Cozen O’Connor Joins PLSE Pro Bono Paralegal Program with Volunteer Attorneys

Cozen O’Connor Joins PLSE Pro Bono Paralegal Program, Adds Key New Dimension: Volunteer Attorneys

Philadelphia Lawyers for Social Equity (PLSE) announced today that Cozen O’Connor had become the third law firm sponsor of PLSE’s new Pro Bono Paralegal Program, and has added a key new dimension: attorneys in the sponsoring law firm supervising the paralegals.

Developed in partnership with the Philadelphia Association of Paralegals, the PLSE Paralegal Program uses professional paralegals to help expunge criminal history records of hundreds of low-income Philadelphians each year. The idea was launched late last year with Ballard Spahr as the first location. Pepper Hamilton took the program to a new level when it organized its paralegals in a service team under a Pro Bono Paralegal. Now, Cozen O’Connor has added a new dimension to the program, by having some of its attorneys review the work of their paralegals.

Chanel Lattimer, as associate attorney in the firm’s Intellectual Property Department, had experience with expungement petitions as a result of earlier volunteer service with the Young Lawyers Division of the Philadelphia Bar Association and Community Legal Services. “We are making sure that the petitions filed in court by PLSE accurately include all the necessary information taken from the underlying dockets in the cases where the criminal charges were dismissed,” she explains. “We want to ensure that when the petitions get to the Judge for a hearing, there’s really almost nothing to argue about.” Chanel encourages others to get involved as it is “very straightforward work that any paralegal or lawyer can do, and it can have a major impact on the lives of the clients.”

Few people understand that if you ever got arrested, even if all charges were dropped or the judge found you innocent, your arrest record is permanent. Worse, it’s all there online for anyone to see just by typing in your name. It is estimated that over 80% of landlords and employers check criminal record histories routinely as part of doing background checks. Just being arrested and charged with a crime stops people even from becoming a hairdresser, hair-braider, maintenance or food-service worker in a public school, or health care aide, because there is a “good moral character” requirement for admission to state-licensed trades.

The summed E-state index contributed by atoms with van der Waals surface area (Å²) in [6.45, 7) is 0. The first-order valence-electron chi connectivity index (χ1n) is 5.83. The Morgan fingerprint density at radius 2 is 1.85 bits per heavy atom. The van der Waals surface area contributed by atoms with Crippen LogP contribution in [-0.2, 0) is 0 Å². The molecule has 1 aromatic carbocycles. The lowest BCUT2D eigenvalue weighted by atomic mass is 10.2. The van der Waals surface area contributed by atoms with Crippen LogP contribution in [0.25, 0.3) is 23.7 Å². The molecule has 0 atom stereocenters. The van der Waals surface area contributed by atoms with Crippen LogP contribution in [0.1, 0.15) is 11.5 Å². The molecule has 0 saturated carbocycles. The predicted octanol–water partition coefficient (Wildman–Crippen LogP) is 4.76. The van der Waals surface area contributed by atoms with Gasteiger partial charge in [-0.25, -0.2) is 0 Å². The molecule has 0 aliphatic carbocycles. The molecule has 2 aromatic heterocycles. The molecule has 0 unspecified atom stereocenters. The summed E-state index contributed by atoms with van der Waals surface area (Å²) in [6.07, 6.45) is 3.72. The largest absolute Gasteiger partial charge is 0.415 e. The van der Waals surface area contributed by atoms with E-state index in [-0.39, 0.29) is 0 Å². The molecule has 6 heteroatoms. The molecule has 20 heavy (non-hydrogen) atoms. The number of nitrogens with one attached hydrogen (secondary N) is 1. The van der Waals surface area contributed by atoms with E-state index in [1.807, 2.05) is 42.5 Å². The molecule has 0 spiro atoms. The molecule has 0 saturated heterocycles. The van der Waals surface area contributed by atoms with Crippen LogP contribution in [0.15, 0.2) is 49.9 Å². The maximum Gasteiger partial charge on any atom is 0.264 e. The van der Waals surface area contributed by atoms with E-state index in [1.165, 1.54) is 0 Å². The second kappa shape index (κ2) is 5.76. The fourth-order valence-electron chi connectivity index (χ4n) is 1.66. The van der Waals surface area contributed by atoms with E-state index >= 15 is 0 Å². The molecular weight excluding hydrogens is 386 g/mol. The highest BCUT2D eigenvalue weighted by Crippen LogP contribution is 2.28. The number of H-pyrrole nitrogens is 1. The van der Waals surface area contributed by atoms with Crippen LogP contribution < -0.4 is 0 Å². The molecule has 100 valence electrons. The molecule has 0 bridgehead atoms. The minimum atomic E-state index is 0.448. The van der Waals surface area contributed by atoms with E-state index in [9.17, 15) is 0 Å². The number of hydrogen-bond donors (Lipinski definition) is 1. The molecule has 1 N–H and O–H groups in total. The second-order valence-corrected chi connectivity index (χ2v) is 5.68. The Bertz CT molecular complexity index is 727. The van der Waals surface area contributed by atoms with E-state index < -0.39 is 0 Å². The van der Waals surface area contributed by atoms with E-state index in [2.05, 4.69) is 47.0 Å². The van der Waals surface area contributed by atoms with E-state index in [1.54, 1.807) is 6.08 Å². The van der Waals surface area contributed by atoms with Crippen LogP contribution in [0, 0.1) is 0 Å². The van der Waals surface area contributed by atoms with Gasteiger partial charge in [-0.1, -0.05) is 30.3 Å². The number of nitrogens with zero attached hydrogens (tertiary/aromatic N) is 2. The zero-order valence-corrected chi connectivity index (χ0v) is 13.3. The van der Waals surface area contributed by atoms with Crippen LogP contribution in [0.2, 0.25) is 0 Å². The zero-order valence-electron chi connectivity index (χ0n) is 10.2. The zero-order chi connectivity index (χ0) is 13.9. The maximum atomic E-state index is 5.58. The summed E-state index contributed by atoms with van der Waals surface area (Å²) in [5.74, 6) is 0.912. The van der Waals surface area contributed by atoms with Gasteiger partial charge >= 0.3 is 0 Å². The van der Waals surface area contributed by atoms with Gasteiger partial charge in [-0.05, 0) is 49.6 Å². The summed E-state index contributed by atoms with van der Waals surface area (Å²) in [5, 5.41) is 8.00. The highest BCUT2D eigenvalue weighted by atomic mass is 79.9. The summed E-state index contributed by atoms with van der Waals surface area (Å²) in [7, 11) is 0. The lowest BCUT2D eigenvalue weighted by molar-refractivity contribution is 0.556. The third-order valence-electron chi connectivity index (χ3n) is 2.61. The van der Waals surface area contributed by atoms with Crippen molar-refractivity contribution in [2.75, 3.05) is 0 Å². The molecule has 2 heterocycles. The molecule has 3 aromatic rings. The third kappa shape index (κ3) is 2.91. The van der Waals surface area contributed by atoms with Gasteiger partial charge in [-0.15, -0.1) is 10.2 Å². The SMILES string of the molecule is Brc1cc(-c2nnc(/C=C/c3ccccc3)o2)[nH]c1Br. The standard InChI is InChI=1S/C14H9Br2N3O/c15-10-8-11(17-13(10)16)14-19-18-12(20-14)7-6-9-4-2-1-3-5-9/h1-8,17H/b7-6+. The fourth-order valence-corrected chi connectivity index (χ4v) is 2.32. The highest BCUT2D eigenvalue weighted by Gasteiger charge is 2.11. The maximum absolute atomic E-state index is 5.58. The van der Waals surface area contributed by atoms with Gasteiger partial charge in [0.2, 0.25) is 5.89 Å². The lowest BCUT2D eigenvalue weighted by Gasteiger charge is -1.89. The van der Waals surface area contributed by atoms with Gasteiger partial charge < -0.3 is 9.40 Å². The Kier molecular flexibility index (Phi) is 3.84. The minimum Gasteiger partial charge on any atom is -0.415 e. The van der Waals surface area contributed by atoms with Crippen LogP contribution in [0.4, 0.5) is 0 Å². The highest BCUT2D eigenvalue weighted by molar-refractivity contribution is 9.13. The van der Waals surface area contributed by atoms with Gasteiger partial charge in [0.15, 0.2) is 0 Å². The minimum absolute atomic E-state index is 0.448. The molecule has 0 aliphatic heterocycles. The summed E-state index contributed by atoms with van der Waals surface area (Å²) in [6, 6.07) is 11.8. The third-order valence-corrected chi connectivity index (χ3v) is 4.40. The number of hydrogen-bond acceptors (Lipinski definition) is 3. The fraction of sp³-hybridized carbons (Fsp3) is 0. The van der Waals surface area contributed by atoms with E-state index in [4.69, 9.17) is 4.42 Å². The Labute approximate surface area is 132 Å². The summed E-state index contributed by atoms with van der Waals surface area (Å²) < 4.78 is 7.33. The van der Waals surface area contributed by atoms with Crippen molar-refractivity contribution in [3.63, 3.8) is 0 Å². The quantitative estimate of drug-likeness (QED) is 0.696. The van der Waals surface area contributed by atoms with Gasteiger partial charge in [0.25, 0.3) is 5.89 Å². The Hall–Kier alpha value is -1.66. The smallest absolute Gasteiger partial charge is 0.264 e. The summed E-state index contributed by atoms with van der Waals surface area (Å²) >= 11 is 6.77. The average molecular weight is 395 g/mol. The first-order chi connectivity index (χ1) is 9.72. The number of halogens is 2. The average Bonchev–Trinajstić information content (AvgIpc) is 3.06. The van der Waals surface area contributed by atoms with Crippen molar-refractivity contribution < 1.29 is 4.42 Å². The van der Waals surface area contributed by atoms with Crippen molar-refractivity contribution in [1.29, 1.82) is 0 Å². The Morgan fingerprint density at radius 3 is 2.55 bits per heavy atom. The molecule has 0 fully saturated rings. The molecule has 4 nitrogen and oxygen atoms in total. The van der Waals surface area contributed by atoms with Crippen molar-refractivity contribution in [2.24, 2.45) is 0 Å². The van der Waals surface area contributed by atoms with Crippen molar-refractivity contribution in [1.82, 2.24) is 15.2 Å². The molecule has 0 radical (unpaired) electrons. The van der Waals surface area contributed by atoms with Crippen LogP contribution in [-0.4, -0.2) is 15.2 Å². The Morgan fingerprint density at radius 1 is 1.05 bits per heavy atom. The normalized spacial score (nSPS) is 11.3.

PLSE paralegals check the accuracy of work done by law students at Penn and Drexel Universities who obtain information from the clients at intakes around the city and then generate draft court petitions. The paralegals compare the petitions against the official data sources (criminal dockets) and correct approximately 1 in 5 of the drafts. A lawyer’s review is necessary before the petition can get filed in court, and PLSE’s attorneys do that for more than 2000 petitions each year. Now, attorneys in law firms like Cozen O’Connor will start helping, allowing even more to be filed.

“This is a major development for us,” said PLSE’s interim executive director Tobey Oxholm. “No matter what subject area a paralegal works in, they have been trained to have sharp eyes. Since everything is on-line and a petition takes only a few minutes to review for accuracy, they can do it at almost any time, wherever they might be, home or office, evening or weekend or during the day.”

The next paralegal training program will be on June 13 at Blank Rome, from 12:00 -1:30 pm with lunch included. For more information about PLSE and its Paralegal Program, contact info@plsephilly.org.

Read the full press release here.

Jeff Brown Joins PLSE Board of Directors

Jeff Brown, Innovator Who Brought Supermarkets to Low-Income Inner-City “Food Deserts,” Joins PLSE Board of Directors

Philadelphia Lawyers for Social Equity (PLSE) announced today that Jeffrey Brown, Founder, President & CEO of Brown’s Super Stores, Inc., has joined the PLSE Board of Directors.